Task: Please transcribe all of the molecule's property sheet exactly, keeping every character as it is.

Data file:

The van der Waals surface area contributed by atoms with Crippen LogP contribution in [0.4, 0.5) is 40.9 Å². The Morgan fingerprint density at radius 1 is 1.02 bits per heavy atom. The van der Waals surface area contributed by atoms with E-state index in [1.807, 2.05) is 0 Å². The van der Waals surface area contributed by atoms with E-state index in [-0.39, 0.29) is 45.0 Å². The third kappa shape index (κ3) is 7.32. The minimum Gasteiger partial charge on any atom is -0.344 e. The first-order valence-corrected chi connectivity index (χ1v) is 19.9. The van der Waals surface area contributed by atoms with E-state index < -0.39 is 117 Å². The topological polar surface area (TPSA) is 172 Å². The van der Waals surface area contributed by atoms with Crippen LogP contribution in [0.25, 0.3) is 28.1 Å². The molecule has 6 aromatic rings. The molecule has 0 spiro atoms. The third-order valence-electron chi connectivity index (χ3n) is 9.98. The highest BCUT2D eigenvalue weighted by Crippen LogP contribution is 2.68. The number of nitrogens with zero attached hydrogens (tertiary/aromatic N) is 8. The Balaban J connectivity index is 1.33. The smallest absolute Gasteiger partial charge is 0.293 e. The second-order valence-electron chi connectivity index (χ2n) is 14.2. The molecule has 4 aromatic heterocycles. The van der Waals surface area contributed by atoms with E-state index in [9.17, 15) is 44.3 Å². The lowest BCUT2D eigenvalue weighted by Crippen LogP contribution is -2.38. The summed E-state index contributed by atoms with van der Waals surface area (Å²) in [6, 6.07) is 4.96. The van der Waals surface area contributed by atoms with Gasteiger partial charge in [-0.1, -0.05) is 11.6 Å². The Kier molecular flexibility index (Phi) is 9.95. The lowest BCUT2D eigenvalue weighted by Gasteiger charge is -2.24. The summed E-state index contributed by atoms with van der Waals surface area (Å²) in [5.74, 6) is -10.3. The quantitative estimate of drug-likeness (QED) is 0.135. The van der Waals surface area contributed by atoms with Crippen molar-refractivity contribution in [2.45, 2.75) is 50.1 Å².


The van der Waals surface area contributed by atoms with Crippen LogP contribution in [0.4, 0.5) is 40.9 Å². The Morgan fingerprint density at radius 1 is 1.02 bits per heavy atom. The van der Waals surface area contributed by atoms with E-state index in [1.807, 2.05) is 0 Å². The van der Waals surface area contributed by atoms with E-state index in [-0.39, 0.29) is 45.0 Å². The third kappa shape index (κ3) is 7.32. The minimum Gasteiger partial charge on any atom is -0.344 e. The first-order valence-corrected chi connectivity index (χ1v) is 19.9. The van der Waals surface area contributed by atoms with E-state index < -0.39 is 117 Å². The topological polar surface area (TPSA) is 172 Å². The van der Waals surface area contributed by atoms with Crippen LogP contribution in [0.25, 0.3) is 28.1 Å². The molecule has 6 aromatic rings. The molecule has 0 spiro atoms. The third-order valence-electron chi connectivity index (χ3n) is 9.98. The highest BCUT2D eigenvalue weighted by Crippen LogP contribution is 2.68. The number of nitrogens with zero attached hydrogens (tertiary/aromatic N) is 8. The Balaban J connectivity index is 1.33. The smallest absolute Gasteiger partial charge is 0.293 e. The second-order valence-electron chi connectivity index (χ2n) is 14.2. The molecule has 4 aromatic heterocycles. The van der Waals surface area contributed by atoms with E-state index in [9.17, 15) is 44.3 Å². The lowest BCUT2D eigenvalue weighted by Crippen LogP contribution is -2.38. The summed E-state index contributed by atoms with van der Waals surface area (Å²) in [6, 6.07) is 4.96. The van der Waals surface area contributed by atoms with Gasteiger partial charge in [-0.1, -0.05) is 11.6 Å². The Kier molecular flexibility index (Phi) is 9.95. The lowest BCUT2D eigenvalue weighted by Gasteiger charge is -2.24. The summed E-state index contributed by atoms with van der Waals surface area (Å²) in [5.74, 6) is -10.3. The quantitative estimate of drug-likeness (QED) is 0.135. The van der Waals surface area contributed by atoms with Crippen molar-refractivity contribution in [2.45, 2.75) is 50.1 Å².